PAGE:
The Federal Trade Commission (FTC) has sent 28 warning letters to eyeglass prescribers warning them of potential violations of the FTC’s Ophthalmic Practice Rules, known as the Eyeglass Rule, which enables consumers to comparison shop for prescription eyeglasses.
The Federal Trade Commission (FTC) has sent warning letters to 20 more marketers warning them to stop making unsubstantiated claims that their products and therapies can prevent or treat COVID-19, the disease caused by the novel coronavirus.
After a public comment period, the Federal Trade Commission (FTC) has approved a final agreement with Sunday Riley Modern Skincare, LLC, and its CEO, Sunday Riley.
Claims by doTERRA International, LLC, in advertising for its doTERRA essential oils were challenged by S. C. Johnson & Son, Inc., maker of Glade home fragrances, with the National Advertising Division (NAD).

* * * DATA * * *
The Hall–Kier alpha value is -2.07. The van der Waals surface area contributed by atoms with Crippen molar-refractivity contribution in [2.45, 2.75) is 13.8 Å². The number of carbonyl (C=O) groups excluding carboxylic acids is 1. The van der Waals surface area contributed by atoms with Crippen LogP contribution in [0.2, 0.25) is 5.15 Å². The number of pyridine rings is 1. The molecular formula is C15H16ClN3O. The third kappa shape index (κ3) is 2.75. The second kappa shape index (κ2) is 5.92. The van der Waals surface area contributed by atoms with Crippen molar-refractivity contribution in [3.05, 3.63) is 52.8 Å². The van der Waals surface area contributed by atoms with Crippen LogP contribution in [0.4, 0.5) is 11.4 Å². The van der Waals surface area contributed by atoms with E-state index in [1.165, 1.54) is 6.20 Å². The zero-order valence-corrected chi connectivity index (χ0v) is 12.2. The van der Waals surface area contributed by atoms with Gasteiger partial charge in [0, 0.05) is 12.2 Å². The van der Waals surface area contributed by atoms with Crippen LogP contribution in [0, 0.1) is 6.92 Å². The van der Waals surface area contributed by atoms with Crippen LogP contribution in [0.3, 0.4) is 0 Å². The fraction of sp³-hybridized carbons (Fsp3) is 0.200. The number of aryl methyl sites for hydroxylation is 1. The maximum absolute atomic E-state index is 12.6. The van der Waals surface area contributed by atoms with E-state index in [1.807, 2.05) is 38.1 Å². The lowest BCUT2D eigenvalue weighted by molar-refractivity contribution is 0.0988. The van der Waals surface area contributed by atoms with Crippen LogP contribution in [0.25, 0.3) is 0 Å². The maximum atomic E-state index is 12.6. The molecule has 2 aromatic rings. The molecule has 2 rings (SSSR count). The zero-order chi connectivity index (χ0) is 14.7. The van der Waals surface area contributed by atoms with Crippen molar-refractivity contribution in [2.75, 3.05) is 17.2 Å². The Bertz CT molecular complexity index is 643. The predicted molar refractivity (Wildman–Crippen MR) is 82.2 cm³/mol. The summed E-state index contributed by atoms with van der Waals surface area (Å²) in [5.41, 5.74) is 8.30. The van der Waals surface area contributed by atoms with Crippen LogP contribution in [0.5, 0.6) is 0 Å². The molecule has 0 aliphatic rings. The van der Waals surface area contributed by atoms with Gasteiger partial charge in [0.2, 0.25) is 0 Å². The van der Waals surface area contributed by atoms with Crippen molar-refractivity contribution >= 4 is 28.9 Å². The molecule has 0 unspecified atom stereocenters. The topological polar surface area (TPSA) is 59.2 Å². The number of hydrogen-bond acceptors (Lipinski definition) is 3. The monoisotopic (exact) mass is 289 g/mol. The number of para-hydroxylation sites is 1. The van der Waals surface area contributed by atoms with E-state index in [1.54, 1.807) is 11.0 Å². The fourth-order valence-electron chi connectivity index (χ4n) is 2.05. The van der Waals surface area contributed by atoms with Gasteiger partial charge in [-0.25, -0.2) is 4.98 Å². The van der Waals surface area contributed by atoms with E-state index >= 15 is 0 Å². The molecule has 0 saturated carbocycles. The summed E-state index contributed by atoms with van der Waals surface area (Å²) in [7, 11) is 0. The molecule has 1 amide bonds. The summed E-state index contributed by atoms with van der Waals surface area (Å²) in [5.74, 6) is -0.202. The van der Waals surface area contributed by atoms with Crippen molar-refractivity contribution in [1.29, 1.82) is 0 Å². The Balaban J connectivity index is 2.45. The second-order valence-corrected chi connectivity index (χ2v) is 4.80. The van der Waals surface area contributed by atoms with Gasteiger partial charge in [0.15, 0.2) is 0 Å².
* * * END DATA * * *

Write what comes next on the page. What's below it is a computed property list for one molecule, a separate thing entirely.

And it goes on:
The National Advertising Division determined that Avadim Health, Inc., did not provide adequate substantiation for health claims for its Theraworx Relief for Muscle Cramps and Spasm Foam and Theraworx Relief for Joint Discomfort & Inflammation Foam.
The National Advertising Division (NAD) continues to be active with cases involving COVID-19 claims.
In a mixed decision, the National Advertising Division (NAD) found that One Home Brands, Inc., d/b/a Blueland provided adequate substantiation for claims that its cleaning tablet wrappers are biodegradable and compostable, but recommended that Blueland discontinue unqualified recyclability claims ...
Claims by BodyArmor Nutrition, LLC, for BodyArmor SuperDrink and BodyArmor Lyte sports drink were challenged by Stokely-Van Camp, Inc. (SVC), maker of Gatorade sports drinks, at the National Advertising Division (NAD).
The Federal Trade Commission (FTC) has been active in sending refunds to consumers who were allegedly victimized by false and misleading advertising and marketing campaigns.
In another case, the Federal Trade Commission (FTC) announced that it is sending checks totaling more than $76,000 to consumers who bought Isoprex, a purported “miracle” pain supplement marketed to older Americans nationwide.